1 Thessalonians 3 Summary Verses 6-10

1 Thessalonians 3 Summary Verses 6-10

1 Thessalonians 3 Summary | Verses 6-10: What encourages you in this life? When things get difficult for you and you feel down, what is it that lifts you up?

The internet, of course, is full of ideas on how you can be encouraged. One Ph.D. author suggests that engaging in positive self-talk, watching uplifting videos on the internet, and seeking encouraging quotes are what you should use to encourage yourself.


Still others suggest that the key to being encouraged involves being proud of yourself, being your own best friend, keeping a good sense of humor, spending time on hobbies, exercising, and eating good food. Those are the things that are going to encourage you.


But for the believer, encouragement from God can take numerous forms.

In the passage before us this evening in 1 Thessalonians 3:6-10, Paul speaks of encouragement coming from fellow-believers – especially regarding the aspect of their faith.

As you recall, Timothy brought news to Paul concerning the Thessalonians’ faith – and that greatly encouraged him. And by the end of our passage tonight, Paul is going to tell those folks how he wants to come to them and reciprocate the favor by encouraging them. Their faith encouraged him and so he wanted to go encourage them.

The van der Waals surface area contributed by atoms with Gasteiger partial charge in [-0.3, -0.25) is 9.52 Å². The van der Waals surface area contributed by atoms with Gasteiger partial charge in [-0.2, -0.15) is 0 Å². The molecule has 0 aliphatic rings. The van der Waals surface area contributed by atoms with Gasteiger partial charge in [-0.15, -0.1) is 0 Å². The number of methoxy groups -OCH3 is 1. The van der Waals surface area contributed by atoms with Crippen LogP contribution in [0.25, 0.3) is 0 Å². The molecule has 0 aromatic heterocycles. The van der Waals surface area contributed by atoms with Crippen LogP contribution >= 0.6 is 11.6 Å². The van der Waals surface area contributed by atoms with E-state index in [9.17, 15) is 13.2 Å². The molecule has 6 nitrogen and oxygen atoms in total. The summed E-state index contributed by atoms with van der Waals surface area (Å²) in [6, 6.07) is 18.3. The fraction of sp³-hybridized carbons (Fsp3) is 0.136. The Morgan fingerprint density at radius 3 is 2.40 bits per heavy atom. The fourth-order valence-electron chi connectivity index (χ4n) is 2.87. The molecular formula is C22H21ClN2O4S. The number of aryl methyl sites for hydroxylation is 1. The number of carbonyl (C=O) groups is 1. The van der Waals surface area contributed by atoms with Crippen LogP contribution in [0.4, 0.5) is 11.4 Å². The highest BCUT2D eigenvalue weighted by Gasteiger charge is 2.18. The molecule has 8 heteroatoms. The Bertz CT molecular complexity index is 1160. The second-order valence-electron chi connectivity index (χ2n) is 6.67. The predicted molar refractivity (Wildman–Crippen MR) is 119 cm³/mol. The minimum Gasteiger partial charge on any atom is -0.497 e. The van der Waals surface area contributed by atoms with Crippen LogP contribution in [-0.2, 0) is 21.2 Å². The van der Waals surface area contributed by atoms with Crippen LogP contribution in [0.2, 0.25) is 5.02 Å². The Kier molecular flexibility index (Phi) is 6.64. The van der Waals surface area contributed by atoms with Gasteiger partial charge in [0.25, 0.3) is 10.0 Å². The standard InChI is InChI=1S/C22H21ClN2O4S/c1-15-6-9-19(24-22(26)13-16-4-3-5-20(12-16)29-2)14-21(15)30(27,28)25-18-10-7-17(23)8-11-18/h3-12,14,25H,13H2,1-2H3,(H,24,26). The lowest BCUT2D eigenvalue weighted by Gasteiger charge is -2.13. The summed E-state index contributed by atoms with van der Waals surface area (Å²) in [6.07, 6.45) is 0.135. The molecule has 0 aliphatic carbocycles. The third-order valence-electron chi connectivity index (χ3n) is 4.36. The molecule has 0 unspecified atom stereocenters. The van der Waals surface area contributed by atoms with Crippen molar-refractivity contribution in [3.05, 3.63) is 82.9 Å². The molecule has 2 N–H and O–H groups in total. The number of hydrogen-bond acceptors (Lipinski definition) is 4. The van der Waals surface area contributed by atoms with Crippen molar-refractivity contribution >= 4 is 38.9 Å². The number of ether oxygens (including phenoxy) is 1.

So, what we see in this passage is this truth: Your Faith Encourages Other Believers.

Haven’t you experienced that? You hear of your fellow-believers standing strong – either in the present or the past – and there’s something about that that’s strengthening and encouraging.

Whether that be reading a missionary biography or hearing from a contemporary believer about undergoing trials but remaining steadfast in the faith – this’s encouraging to us.

And it was to the apostle Paul, as well.

So, let’s read 1 Thessalonians 3:6-10 and then examine this passage in closer detail and be reminded of how Your Faith Encourages Other Believers.

Verses 6-10

1 Thessalonians 3:6–10 AV 1873

6 But now when Timotheus came from you unto us, and brought us good tidings of your faith and charity, and that ye have good remembrance of us always, desiring greatly to see us, as we also to see you:

7 therefore, brethren, we were comforted over you in all our affliction and distress, by your faith:

8 for now we live, if ye stand fast in the Lord.

9 For what thanks can we render to God again for you, for all the joy wherewith we joy for your sakes before our God;

10 night and day praying exceedingly that we might see your face, and might perfect that which is lacking in your faith?

As you might remember, we ended our last message with the apostle Paul wondering if Satan had effectively tempted the recent converts in Thessalonica. Had they fallen away from the faith?